Effect of Endotracheal Tube Size on Vocal Outcomes After Thyroidectomy: A Randomized Clinical Trial.
JAMA Otolaryngol Head Neck Surg. 2015 Aug;141(8):690-5
Authors: Mehanna R, Hennessy A, Mannion S, O’Leary G, Sheahan P
IMPORTANCE: The optimum size of endotracheal tube (ETT) for general anesthesia remains unresolved. Choice of ETT size may be of particular relevance to thyroid surgery because of the increased risk of laryngeal trauma and concerns regarding postoperative vocal outcomes.
OBJECTIVE: To test our hypothesis that intubation with a smaller ETT would lead to reduced postoperative vocal impairment and associated reduced laryngoscopic evidence of laryngeal trauma compared with intubation with a standard-size ETT.
DESIGN, SETTING, AND PARTICIPANTS: This double-blind randomized clinical trial studied patients 18 years and older undergoing elective thyroidectomy at an academic teaching hospital from October 15, 2012, through June 13, 2013.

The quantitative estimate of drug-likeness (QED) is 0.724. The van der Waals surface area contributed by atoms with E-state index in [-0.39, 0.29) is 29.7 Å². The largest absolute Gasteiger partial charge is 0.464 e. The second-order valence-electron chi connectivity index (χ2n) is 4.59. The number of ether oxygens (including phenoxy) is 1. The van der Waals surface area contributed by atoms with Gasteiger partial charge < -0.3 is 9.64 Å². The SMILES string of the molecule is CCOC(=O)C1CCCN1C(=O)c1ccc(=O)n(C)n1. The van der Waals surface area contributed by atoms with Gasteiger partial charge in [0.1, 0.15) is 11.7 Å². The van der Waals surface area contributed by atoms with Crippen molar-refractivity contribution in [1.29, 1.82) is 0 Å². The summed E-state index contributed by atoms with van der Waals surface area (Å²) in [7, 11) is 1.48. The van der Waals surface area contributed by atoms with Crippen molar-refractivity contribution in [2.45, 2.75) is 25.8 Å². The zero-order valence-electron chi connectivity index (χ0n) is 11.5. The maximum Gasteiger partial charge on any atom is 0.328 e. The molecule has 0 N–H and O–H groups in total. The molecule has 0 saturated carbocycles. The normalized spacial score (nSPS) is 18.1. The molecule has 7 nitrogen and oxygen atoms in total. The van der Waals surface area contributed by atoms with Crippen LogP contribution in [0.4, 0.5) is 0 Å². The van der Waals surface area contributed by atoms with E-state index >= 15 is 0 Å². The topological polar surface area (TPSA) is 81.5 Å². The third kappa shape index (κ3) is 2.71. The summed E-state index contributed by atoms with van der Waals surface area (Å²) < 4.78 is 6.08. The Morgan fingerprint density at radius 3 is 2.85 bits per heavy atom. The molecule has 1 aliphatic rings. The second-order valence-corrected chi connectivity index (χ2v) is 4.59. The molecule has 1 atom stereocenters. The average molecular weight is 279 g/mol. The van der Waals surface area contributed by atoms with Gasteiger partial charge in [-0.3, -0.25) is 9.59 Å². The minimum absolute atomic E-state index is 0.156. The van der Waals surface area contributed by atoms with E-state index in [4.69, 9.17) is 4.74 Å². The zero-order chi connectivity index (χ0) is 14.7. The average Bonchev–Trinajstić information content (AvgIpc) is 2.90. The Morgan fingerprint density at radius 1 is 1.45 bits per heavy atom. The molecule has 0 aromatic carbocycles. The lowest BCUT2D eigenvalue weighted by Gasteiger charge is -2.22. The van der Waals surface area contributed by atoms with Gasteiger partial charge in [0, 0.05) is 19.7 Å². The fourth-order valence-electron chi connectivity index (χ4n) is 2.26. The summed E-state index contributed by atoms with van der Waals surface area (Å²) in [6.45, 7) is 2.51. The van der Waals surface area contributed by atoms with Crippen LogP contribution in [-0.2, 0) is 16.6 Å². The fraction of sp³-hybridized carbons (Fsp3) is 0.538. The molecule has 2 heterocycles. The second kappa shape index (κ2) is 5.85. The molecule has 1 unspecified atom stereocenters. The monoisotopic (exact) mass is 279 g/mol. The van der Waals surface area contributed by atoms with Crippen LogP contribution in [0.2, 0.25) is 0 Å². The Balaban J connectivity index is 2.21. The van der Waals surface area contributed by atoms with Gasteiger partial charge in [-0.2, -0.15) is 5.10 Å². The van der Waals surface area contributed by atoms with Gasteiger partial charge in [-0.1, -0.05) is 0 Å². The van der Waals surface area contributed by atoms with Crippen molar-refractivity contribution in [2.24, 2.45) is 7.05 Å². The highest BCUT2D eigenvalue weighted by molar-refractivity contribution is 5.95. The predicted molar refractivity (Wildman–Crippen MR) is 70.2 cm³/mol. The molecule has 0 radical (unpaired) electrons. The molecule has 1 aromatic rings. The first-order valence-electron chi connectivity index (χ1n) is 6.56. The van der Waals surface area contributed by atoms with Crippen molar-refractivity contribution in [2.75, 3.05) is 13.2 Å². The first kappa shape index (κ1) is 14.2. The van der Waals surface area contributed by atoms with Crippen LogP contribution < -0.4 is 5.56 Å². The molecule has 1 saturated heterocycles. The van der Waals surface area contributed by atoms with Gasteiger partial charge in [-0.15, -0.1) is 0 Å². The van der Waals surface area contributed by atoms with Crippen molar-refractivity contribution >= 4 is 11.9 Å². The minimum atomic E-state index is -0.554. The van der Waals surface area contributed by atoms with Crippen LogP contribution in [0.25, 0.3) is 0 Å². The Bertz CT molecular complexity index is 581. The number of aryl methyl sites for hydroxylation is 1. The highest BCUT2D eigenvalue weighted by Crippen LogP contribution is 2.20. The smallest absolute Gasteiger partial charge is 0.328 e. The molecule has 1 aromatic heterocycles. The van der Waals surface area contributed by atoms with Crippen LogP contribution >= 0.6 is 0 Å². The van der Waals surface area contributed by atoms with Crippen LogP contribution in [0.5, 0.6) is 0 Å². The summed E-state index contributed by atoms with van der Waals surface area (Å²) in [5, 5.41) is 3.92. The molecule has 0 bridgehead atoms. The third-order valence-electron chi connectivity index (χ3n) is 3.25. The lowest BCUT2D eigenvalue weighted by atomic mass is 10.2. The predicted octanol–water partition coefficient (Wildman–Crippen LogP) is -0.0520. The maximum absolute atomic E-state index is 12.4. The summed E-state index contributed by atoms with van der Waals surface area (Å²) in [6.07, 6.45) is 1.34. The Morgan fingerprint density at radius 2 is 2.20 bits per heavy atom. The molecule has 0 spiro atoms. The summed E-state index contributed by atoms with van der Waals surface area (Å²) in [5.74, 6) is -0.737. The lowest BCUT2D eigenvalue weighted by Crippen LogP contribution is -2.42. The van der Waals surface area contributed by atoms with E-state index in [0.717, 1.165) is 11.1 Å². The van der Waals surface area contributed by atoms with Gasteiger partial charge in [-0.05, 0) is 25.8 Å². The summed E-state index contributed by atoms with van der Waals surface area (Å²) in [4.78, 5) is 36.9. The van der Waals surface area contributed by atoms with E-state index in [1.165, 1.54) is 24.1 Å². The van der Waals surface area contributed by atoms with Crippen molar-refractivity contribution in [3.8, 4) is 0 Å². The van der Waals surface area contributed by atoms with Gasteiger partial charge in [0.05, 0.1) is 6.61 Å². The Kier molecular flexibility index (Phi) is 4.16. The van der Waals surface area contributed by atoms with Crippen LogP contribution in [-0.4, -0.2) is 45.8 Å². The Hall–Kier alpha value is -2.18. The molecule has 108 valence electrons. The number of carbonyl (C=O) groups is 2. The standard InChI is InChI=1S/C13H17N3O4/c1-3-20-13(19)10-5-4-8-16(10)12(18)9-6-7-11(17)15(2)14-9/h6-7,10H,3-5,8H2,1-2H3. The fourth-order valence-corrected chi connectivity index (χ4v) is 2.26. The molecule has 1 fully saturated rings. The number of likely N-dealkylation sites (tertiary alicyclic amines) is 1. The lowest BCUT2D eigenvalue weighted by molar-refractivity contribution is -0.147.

INTERVENTIONS: Patients were randomized to group 1 (standard-size ETT, 8.0 mm for men and 7.5 mm for women; n?=?24) or group 2 (small ETT, 7.0 mm for men and 6.5 mm for women; n?=?25). Patients were assessed preoperatively and at 24 hours and 3 weeks postoperatively.
MAIN OUTCOMES AND MEASURES: Fiberoptic videolaryngoscopy with modified scoring system, voice assessment using the GRBAS (grade, roughness, breathiness, asthenia, strain) rating scale, vocal self-assessment using the 30-item Voice Handicap Index, and subjective pain score.
RESULTS: At 24 hours, no significant differences were found between patients in groups 1 and 2 in change in GRBAS scores, change in laryngoscopic score (1.71 vs 1.76, P?=?.90), or postoperative pain score (3.3 vs 3.2, P?=?.91). At 3 weeks, no significant differences were found in changes in the 30-item Voice Handicap Index score (-2.2 vs -1.3, P?=?.74), GRBAS scores, or laryngoscopic score (0.25 vs 0.16, P?=?.67).
CONCLUSIONS AND RELEVANCE: We did not find evidence that smaller ETT size for thyroidectomy has any significant effect on postoperative vocal outcomes, incidence of laryngeal trauma as assessed by laryngoscopy, or pain scores. However, because of the small sample size, our study may have been underpowered to detect small differences.
TRIAL REGISTRATION: clinicaltrials.gov Identifier: NCT02136459.
PMID: 26158868 [PubMed – indexed for MEDLINE]